Korean Pilots Protest NTSB Handling Of Asiana Investigation
The unions representing the pilots aboard Asiana Airlines Flight 214 say the NTSB's handling of the accident investigation could skew the results and affect the finding of cause. The Asiana Pilots Association and the Airline Pilots Association of Korea say they're concerned the outcome won't accurately reflect the myriad factors that are associated with aviation accidents because the NTSB's public posture has given more weight to the possibility of pilot error. "[We] have conveyed our concerns about the possibility of inaccurately identifying the cause of the accident, due to NTSB's press conferences which only give prominence to the possibility of a pilot error and unprecedented speed in disclosure of related materials to the public," the unions said in a statement. The NTSB released information gleaned from the cockpit voice and flight data recorders the day after the Asiana Boeing 777 crashed on landing at San Francisco International Airport on July 6. Meanwhile the inevitable legal tangle got more complex with the coroner's finding that one of the 16-year-old girls who died was alive when she was hit by a fire truck.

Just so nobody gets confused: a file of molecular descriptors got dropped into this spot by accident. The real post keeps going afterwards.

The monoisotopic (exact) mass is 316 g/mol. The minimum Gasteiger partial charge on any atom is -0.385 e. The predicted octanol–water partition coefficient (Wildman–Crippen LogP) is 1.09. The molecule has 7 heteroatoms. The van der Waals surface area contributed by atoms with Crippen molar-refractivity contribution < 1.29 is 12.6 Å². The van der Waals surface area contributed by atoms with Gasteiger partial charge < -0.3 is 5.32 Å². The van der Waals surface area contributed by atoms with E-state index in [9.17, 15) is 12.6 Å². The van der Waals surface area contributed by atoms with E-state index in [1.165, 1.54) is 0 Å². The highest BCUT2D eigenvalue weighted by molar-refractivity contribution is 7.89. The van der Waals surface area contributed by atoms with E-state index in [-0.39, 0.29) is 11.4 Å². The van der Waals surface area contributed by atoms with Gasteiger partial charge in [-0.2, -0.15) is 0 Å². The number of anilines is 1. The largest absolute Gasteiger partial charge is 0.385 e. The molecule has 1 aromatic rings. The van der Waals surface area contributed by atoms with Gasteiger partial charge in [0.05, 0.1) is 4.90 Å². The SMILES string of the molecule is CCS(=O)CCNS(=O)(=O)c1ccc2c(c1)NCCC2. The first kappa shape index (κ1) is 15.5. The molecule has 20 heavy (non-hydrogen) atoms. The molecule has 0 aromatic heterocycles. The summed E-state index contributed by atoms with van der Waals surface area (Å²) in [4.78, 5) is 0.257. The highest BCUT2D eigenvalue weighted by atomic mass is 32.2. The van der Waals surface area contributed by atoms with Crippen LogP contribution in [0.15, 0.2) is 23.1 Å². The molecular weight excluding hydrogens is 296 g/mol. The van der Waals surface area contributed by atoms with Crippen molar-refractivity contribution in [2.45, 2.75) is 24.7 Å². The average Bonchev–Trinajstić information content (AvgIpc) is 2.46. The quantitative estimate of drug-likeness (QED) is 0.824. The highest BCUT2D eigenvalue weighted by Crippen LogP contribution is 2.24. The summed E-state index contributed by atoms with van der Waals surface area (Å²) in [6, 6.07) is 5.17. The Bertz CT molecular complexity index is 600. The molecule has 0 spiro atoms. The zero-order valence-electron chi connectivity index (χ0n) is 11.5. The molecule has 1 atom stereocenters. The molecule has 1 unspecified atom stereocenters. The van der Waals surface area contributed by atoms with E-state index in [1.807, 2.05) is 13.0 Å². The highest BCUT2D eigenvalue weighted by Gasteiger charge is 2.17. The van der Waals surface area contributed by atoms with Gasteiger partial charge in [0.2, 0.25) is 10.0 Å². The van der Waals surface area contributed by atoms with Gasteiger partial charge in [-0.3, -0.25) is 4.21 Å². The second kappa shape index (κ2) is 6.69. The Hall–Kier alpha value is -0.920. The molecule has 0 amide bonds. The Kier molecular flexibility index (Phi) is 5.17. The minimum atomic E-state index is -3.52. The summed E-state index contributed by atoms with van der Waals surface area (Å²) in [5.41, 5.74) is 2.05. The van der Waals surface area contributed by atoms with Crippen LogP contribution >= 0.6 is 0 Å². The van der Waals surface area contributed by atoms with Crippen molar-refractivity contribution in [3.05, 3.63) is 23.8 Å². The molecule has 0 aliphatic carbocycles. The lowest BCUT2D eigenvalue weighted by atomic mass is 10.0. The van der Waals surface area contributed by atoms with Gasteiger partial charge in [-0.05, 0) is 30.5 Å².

Ye Meng Yuan died from injuries consistent with being run over by a vehicle, San Mateo County Coroner Robert Foucralt told a news conference Friday. Another girl, 16-year-old Wang Linjia, also died in the crash and 15-year-old Liu Yipeng died at a hospital July 12. San Francisco Fire Chief Joanne Hayes-White said Ye may have been hit by two fire trucks and said the girl was lying on the runway when she was struck. Her body was found covered in firefighting foam. The families of all three girls have hired lawyers. The three were among a group of 34 students traveling to the U.S. to attend summer classes in California.